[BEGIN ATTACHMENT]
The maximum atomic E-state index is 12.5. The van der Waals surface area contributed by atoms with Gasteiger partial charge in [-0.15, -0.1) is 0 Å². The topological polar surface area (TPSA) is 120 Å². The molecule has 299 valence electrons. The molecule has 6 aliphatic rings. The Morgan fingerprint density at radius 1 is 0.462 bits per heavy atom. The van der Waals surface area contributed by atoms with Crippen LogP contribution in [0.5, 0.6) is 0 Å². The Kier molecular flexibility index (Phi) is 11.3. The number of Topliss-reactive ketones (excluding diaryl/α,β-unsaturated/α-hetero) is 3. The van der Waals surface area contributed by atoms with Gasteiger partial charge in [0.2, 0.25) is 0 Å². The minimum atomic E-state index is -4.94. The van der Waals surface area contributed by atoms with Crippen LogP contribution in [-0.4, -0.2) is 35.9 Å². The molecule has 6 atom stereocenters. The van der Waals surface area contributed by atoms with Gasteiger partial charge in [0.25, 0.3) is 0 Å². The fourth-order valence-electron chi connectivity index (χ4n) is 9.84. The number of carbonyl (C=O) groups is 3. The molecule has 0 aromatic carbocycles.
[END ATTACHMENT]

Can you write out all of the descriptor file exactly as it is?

The maximum atomic E-state index is 12.5. The van der Waals surface area contributed by atoms with Gasteiger partial charge in [-0.15, -0.1) is 0 Å². The topological polar surface area (TPSA) is 120 Å². The molecule has 299 valence electrons. The molecule has 6 aliphatic rings. The Morgan fingerprint density at radius 1 is 0.462 bits per heavy atom. The van der Waals surface area contributed by atoms with Crippen LogP contribution in [0.5, 0.6) is 0 Å². The Kier molecular flexibility index (Phi) is 11.3. The number of Topliss-reactive ketones (excluding diaryl/α,β-unsaturated/α-hetero) is 3. The van der Waals surface area contributed by atoms with Gasteiger partial charge in [0.2, 0.25) is 0 Å². The minimum atomic E-state index is -4.94. The van der Waals surface area contributed by atoms with Crippen LogP contribution in [-0.4, -0.2) is 35.9 Å². The molecule has 6 atom stereocenters. The van der Waals surface area contributed by atoms with Gasteiger partial charge in [0.25, 0.3) is 0 Å². The fourth-order valence-electron chi connectivity index (χ4n) is 9.84. The number of carbonyl (C=O) groups is 3. The molecule has 0 aromatic carbocycles.